Immigrants should not be in jail, says prisons watchdog

Click to follow
The Independent Online

The United Kingdom Border Agency should be stripped of its responsibility for detaining asylum seekers and illegal immigrants, the Chief Inspector of Prisons has said.

Dame Anne Owers, who for nine years has been the prisons watchdog, today warns of the conflict between the forced removal of failed asylum seekers and the proper care of detainees held in immigration custody.

Her call for a separation of roles comes after growing concern about the alleged brutal treatment of asylum seekers held in immigration removal centres before their return to their countries of origin. This week Dame Anne found that the Government's newest immigration removal centre, Brook House, which opened last year, was "fundamentally unsafe", and that both detainees and staff were victims of high levels of violence.

In an interview with The Independent, Dame Anne says that too many asylum seekers and illegal immigrants are being locked up in detention centres. But her greatest concern is for refugee children.

She said: "One of the issues our inspections have continually raised is the detention of children. It's very welcome that there is going to be a review but that is overdue. While it is true that the conditions and the support services for children in detention have improved, detention of itself is damaging for children."

Dame Anne said that over the past nine years the immigration estate has become more difficult to run and relations between detainees and staff have grown worse. But she said there had been improvements in the training of guards who enforce removals, and the preparation of detainees for release.

"We can go to some immigration centres which are run very well, but [at] others, like Brook House, Tinsley House and Colnbrook, the picture is much more troubling." She said many of these institutions were more like prisons than immigration removal centres.

"We are worried about the new buildings which are designed like a high-security prison. The problem is if you build places like that and you have inexperienced staff, [or] don't have enough staff, then you are designing places to fail."

There were also concerns about the turnover and experience of staff working in immigration removal centres.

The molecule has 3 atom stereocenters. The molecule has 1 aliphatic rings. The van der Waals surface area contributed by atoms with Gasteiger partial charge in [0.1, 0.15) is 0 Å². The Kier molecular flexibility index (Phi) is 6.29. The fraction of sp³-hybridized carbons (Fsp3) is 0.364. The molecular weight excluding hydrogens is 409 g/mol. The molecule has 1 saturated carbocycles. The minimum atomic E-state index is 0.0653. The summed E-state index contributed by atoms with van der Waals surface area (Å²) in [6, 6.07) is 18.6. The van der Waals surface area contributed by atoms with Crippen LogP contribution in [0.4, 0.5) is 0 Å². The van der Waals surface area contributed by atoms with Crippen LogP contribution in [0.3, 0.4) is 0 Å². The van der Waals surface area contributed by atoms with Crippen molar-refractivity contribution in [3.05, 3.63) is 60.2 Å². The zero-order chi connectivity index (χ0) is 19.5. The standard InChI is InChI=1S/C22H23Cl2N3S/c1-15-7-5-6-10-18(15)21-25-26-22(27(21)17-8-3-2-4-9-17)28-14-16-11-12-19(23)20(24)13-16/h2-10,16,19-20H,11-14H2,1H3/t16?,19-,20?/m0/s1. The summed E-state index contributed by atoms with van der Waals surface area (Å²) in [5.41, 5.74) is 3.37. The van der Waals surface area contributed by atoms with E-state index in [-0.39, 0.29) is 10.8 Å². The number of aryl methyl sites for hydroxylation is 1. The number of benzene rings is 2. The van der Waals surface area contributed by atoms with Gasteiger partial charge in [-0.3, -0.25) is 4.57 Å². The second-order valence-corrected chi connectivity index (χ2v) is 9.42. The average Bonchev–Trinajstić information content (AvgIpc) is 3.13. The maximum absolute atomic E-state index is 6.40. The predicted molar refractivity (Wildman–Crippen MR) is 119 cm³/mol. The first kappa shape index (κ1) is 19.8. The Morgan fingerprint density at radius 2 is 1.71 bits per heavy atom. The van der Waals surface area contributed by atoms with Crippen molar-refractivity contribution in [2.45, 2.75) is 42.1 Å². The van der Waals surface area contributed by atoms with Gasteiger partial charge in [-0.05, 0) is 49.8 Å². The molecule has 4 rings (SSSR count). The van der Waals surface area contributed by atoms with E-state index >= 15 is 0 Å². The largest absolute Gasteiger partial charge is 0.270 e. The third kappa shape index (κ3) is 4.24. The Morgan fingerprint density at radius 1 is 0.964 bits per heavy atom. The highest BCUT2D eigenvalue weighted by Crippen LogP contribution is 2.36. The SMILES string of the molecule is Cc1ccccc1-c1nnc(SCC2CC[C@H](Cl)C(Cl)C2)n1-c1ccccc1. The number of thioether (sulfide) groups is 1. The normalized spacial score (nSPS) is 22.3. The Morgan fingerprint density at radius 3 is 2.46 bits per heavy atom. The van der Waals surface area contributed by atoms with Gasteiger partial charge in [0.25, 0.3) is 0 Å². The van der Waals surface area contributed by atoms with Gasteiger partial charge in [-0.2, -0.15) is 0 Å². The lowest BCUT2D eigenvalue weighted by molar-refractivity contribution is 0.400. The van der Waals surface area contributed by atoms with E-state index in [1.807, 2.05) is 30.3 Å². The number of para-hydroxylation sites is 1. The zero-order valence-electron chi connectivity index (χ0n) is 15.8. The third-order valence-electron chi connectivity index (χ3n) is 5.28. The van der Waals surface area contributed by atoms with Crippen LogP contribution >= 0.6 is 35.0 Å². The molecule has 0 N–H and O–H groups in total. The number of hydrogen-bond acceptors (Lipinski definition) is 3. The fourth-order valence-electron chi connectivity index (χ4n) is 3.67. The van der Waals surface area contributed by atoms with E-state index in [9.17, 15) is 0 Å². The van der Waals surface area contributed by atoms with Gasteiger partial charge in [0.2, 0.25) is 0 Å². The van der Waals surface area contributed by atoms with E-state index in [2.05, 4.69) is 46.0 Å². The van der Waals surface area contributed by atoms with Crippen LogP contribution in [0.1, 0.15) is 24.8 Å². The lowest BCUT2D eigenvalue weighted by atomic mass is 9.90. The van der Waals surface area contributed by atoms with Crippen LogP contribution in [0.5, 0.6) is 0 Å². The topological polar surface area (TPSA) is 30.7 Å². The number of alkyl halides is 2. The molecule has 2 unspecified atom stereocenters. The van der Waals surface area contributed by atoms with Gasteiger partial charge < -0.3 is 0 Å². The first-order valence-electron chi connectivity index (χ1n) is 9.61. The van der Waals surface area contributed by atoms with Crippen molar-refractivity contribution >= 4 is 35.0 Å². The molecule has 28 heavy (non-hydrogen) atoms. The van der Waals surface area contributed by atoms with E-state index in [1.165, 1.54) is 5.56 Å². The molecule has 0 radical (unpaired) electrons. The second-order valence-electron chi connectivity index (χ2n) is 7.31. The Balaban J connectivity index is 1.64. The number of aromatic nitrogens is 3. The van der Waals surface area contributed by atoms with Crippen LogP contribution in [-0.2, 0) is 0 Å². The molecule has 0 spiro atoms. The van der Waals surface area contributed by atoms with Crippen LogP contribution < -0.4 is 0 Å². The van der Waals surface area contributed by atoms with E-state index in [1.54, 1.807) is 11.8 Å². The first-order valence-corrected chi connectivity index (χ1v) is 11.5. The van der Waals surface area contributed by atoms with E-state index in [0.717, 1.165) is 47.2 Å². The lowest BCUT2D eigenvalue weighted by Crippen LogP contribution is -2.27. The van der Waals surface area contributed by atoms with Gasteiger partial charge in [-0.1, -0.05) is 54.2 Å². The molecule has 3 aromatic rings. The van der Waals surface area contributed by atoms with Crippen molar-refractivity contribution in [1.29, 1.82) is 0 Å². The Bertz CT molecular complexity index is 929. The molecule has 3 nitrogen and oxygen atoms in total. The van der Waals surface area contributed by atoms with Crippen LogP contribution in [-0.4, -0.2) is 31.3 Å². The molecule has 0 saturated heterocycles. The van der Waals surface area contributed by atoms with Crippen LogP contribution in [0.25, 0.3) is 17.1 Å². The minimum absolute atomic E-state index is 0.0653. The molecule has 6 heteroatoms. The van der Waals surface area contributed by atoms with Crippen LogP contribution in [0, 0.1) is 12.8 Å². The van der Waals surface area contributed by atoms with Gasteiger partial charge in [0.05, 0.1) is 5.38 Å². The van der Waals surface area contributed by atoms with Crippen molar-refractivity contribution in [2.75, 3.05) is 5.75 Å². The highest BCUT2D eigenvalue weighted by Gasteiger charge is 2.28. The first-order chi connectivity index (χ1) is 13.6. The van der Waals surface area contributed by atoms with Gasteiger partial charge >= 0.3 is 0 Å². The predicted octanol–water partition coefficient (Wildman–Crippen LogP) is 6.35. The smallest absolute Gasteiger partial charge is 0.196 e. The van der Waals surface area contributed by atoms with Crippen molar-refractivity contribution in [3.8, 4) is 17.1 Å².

"When staff are new to working in custody there is a risk that they will lack confidence and will resort too readily to force. At Brook House there was the use of shields." She said that the problem was exacerbated by the fact that more asylum seekers were being detained for longer periods.

It now Dame Anne's conclusion that the Government should hand the job of caring for locked-up asylum seekers to another agency.

"The job [of UKBA senior management] is removal, and detention is incidental to removal. So I don't think there is always an appreciation [of] what is happening on the ground about detention. So I float the idea of whether the process of looking after people who are in detention wouldn't be better separated from the perfectly proper role of UKBA as an organisation that has to enforce immigration controls.

"Immigration detention should not to be the same as prison. When we are looking at prison, the role of the Prison Service is to try to hold people safely in detention – that is not the core role of the UK Border Agency."

Speaking ahead of her lecture to the Prison Reform Trust in London last night, Dame Anne blamed tensions between Tony Blair and Gordon Brown for the prison population crisis.

She said: "I think that the Treasury wanted to cap the numbers of prisoners at 80,000 for financial reasons. Meanwhile in another part of Government things were happening that made the prison population rise. And that was one of the reasons we got into the prison crisis of 2007 where there wasn't the capacity to deal with the inevitable result of legislation.

Since taking on the job, Dame Anne has produced several reports on the conditions for asylum-seekers in detention centres. In April 2003, she found that Campsfield House near Oxford was overcrowded and “not a place of safety”.

In December last year, she said Tinsley House Immigration Removal Centre near Gatwick was “wholly unacceptable” for women and children. And in March this year, she reported that force had been used against children at Yarl’s Wood Detention Centre in Bedfordshire to separate them from their families in order to carry out deportations.